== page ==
Pick up the phone or speak to any developer or investor in property developments, and they will tell you of the challenges on viability and increased development risk posed by spiralling construction costs.

Vikki McKay

Vikki McKay

The numbers support their concerns. During the pandemic, the cost of raw materials increased fivefold reaching a 40-year high. Now, the war in the Ukraine as well as inflation and exponential growth in utility costs are adding even more pressure. The Building Cost Information Service currently predicts that the cost of raw materials in the UK is expected to more than treble this year.

It should not, therefore, come as a surprise that the recent announcements on infrastructure investment by the government – while much-lauded in the construction industry – are not music to the ears of private sector investors and developers.

The £42bn boost to the economy promised by the government on the much-delayed opening of the Elizabeth line in May supports the political rhetoric of unlocking economic growth and job creation through strong infrastructure and better transport links.

It is no wonder that the further £4.8bn for infrastructure investment in towns across the country has led Balfour Beatty chief executive Leo Quinn to predict a decade of infrastructure growth. However, the cost of these projects to private sector development should not be underestimated.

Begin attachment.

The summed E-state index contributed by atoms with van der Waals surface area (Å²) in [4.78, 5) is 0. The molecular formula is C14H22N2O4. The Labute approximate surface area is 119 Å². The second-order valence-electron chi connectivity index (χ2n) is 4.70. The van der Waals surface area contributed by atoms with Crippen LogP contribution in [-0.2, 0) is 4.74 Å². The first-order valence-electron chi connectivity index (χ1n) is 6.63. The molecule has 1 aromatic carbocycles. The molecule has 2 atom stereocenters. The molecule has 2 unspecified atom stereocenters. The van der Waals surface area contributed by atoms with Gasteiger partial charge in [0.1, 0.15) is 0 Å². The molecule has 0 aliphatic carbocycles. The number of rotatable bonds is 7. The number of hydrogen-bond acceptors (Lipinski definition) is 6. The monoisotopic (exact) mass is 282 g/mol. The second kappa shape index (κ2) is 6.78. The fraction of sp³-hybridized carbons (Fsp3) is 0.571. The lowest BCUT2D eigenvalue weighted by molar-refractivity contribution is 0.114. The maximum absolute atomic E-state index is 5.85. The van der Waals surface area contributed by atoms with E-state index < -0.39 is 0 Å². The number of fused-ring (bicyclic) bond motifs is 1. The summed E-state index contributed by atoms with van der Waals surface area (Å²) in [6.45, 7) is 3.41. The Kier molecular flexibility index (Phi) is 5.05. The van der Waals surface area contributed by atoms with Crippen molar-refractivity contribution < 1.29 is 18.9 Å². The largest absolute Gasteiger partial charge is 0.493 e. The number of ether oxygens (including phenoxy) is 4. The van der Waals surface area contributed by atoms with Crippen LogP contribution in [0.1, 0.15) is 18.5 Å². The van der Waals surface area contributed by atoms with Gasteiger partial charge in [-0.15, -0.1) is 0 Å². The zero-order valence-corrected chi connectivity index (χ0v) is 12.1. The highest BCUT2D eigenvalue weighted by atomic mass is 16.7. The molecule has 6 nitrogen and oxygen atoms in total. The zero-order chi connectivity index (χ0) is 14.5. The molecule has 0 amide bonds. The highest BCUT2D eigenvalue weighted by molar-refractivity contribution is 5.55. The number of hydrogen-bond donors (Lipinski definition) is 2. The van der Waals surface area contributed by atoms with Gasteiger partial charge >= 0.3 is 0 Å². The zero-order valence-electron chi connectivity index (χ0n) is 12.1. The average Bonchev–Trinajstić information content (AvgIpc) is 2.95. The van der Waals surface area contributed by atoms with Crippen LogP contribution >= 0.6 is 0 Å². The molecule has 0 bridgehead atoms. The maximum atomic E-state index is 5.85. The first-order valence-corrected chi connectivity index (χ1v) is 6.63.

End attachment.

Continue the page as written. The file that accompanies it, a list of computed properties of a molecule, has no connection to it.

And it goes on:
Private sector development projects already facing challenges on viability remain in competition for workers from an already shrinking pool. The draw of long-term government-backed infrastructure contracts is likely to exacerbate this problem across the country.

While infrastructure projects are part of the levelling-up drive to raise living standards in regions outside London, will they also have the unintended consequence of retarding the private sector’s ability to contribute to the levelling-up programme?

It remains to be seen whether infrastructure projects will be the universal panacea that will help cure the wider economy’s ailing health.

Vikki McKay is a real estate partner at international law firm Proskauer Rose